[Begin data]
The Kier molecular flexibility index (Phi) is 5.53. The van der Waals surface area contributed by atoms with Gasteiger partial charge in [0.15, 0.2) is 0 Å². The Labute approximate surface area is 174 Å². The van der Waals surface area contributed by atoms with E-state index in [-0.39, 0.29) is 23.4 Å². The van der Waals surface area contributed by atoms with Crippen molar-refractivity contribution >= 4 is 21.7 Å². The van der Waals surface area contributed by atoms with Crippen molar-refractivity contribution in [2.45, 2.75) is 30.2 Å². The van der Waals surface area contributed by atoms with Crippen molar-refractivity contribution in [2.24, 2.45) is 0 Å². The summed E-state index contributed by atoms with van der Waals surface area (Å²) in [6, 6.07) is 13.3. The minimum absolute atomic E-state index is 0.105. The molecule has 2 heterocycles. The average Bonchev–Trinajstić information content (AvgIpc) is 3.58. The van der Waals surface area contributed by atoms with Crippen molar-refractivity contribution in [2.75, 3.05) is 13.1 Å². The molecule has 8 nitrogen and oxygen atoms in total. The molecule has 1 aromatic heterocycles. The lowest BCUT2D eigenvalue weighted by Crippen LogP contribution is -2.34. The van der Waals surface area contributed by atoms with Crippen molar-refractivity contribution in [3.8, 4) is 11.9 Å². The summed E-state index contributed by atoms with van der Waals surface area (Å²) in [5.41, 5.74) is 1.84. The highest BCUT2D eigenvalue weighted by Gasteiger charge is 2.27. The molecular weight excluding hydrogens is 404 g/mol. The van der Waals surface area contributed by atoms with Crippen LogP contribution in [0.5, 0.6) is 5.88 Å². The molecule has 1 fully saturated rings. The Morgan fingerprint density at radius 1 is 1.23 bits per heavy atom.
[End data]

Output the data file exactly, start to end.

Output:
The Kier molecular flexibility index (Phi) is 5.53. The van der Waals surface area contributed by atoms with Gasteiger partial charge in [0.15, 0.2) is 0 Å². The Labute approximate surface area is 174 Å². The van der Waals surface area contributed by atoms with E-state index in [-0.39, 0.29) is 23.4 Å². The van der Waals surface area contributed by atoms with Crippen molar-refractivity contribution >= 4 is 21.7 Å². The van der Waals surface area contributed by atoms with Crippen molar-refractivity contribution in [2.45, 2.75) is 30.2 Å². The van der Waals surface area contributed by atoms with Crippen molar-refractivity contribution in [2.24, 2.45) is 0 Å². The summed E-state index contributed by atoms with van der Waals surface area (Å²) in [6, 6.07) is 13.3. The minimum absolute atomic E-state index is 0.105. The molecule has 2 heterocycles. The average Bonchev–Trinajstić information content (AvgIpc) is 3.58. The van der Waals surface area contributed by atoms with Crippen molar-refractivity contribution in [2.75, 3.05) is 13.1 Å². The molecule has 8 nitrogen and oxygen atoms in total. The molecule has 1 aromatic heterocycles. The lowest BCUT2D eigenvalue weighted by Crippen LogP contribution is -2.34. The van der Waals surface area contributed by atoms with Crippen molar-refractivity contribution in [3.8, 4) is 11.9 Å². The summed E-state index contributed by atoms with van der Waals surface area (Å²) in [5.41, 5.74) is 1.84. The highest BCUT2D eigenvalue weighted by Gasteiger charge is 2.27. The molecular weight excluding hydrogens is 404 g/mol. The van der Waals surface area contributed by atoms with Crippen LogP contribution in [0.5, 0.6) is 5.88 Å². The molecule has 1 fully saturated rings. The Morgan fingerprint density at radius 1 is 1.23 bits per heavy atom.